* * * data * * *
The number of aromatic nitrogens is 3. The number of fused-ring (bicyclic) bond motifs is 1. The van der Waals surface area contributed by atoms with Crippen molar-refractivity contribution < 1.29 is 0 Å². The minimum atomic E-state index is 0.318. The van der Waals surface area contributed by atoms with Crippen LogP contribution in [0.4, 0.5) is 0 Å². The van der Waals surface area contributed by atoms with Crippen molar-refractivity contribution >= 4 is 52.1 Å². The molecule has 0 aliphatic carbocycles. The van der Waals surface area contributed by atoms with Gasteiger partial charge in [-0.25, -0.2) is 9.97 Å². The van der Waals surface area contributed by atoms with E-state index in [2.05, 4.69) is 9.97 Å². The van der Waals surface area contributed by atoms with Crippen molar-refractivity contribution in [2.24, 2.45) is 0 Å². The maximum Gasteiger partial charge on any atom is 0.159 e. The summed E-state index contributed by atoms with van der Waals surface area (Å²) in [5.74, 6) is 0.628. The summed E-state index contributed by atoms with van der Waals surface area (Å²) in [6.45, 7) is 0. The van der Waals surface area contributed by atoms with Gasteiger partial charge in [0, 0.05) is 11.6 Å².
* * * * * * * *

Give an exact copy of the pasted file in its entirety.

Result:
The number of aromatic nitrogens is 3. The number of fused-ring (bicyclic) bond motifs is 1. The van der Waals surface area contributed by atoms with Crippen molar-refractivity contribution < 1.29 is 0 Å². The minimum atomic E-state index is 0.318. The van der Waals surface area contributed by atoms with Crippen LogP contribution in [0.4, 0.5) is 0 Å². The van der Waals surface area contributed by atoms with Crippen molar-refractivity contribution >= 4 is 52.1 Å². The molecule has 0 aliphatic carbocycles. The van der Waals surface area contributed by atoms with Gasteiger partial charge in [-0.25, -0.2) is 9.97 Å². The van der Waals surface area contributed by atoms with E-state index in [2.05, 4.69) is 9.97 Å². The van der Waals surface area contributed by atoms with Crippen molar-refractivity contribution in [2.24, 2.45) is 0 Å². The maximum Gasteiger partial charge on any atom is 0.159 e. The summed E-state index contributed by atoms with van der Waals surface area (Å²) in [5.74, 6) is 0.628. The summed E-state index contributed by atoms with van der Waals surface area (Å²) in [6.45, 7) is 0. The van der Waals surface area contributed by atoms with Gasteiger partial charge in [0, 0.05) is 11.6 Å².